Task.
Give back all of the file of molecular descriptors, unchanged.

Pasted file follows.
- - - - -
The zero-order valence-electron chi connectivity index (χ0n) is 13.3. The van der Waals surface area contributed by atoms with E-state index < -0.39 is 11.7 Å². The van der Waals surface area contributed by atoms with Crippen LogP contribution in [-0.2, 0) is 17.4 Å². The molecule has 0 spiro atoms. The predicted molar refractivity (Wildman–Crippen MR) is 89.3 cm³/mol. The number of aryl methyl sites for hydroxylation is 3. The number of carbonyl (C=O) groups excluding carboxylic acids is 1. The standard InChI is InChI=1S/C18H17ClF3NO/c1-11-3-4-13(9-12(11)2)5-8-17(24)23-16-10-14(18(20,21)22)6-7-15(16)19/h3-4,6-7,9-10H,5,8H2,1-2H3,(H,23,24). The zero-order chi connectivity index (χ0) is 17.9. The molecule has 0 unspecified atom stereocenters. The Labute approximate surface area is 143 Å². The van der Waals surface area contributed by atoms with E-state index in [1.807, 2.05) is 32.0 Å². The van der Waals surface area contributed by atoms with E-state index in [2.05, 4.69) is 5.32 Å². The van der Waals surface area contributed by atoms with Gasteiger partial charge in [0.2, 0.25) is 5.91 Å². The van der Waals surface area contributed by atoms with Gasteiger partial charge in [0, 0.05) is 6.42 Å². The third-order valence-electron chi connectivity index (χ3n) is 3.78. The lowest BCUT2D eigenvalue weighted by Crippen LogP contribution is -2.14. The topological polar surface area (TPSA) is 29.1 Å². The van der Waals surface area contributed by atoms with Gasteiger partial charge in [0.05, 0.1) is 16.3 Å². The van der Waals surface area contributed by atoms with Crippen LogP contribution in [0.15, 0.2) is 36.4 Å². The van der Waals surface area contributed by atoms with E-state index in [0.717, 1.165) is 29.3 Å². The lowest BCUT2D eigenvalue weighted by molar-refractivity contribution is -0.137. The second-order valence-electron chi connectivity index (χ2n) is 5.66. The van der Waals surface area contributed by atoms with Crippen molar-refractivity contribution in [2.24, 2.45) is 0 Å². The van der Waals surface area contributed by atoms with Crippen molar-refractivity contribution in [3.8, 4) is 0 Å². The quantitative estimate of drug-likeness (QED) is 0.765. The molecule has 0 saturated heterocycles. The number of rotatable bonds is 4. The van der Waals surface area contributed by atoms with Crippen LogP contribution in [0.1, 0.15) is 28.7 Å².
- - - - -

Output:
The zero-order valence-electron chi connectivity index (χ0n) is 13.3. The van der Waals surface area contributed by atoms with E-state index < -0.39 is 11.7 Å². The van der Waals surface area contributed by atoms with Crippen LogP contribution in [-0.2, 0) is 17.4 Å². The molecule has 0 spiro atoms. The predicted molar refractivity (Wildman–Crippen MR) is 89.3 cm³/mol. The number of aryl methyl sites for hydroxylation is 3. The number of carbonyl (C=O) groups excluding carboxylic acids is 1. The standard InChI is InChI=1S/C18H17ClF3NO/c1-11-3-4-13(9-12(11)2)5-8-17(24)23-16-10-14(18(20,21)22)6-7-15(16)19/h3-4,6-7,9-10H,5,8H2,1-2H3,(H,23,24). The zero-order chi connectivity index (χ0) is 17.9. The molecule has 0 unspecified atom stereocenters. The Labute approximate surface area is 143 Å². The van der Waals surface area contributed by atoms with E-state index in [1.807, 2.05) is 32.0 Å². The van der Waals surface area contributed by atoms with E-state index in [2.05, 4.69) is 5.32 Å². The van der Waals surface area contributed by atoms with Gasteiger partial charge in [0.2, 0.25) is 5.91 Å². The van der Waals surface area contributed by atoms with Gasteiger partial charge in [0, 0.05) is 6.42 Å². The third-order valence-electron chi connectivity index (χ3n) is 3.78. The lowest BCUT2D eigenvalue weighted by Crippen LogP contribution is -2.14. The topological polar surface area (TPSA) is 29.1 Å². The van der Waals surface area contributed by atoms with Gasteiger partial charge in [0.05, 0.1) is 16.3 Å². The van der Waals surface area contributed by atoms with Crippen LogP contribution in [0.15, 0.2) is 36.4 Å². The van der Waals surface area contributed by atoms with E-state index in [0.717, 1.165) is 29.3 Å². The lowest BCUT2D eigenvalue weighted by molar-refractivity contribution is -0.137. The second-order valence-electron chi connectivity index (χ2n) is 5.66. The van der Waals surface area contributed by atoms with Crippen molar-refractivity contribution in [2.24, 2.45) is 0 Å². The van der Waals surface area contributed by atoms with Crippen molar-refractivity contribution in [3.8, 4) is 0 Å². The quantitative estimate of drug-likeness (QED) is 0.765. The molecule has 0 saturated heterocycles. The number of rotatable bonds is 4. The van der Waals surface area contributed by atoms with Crippen LogP contribution in [0.1, 0.15) is 28.7 Å².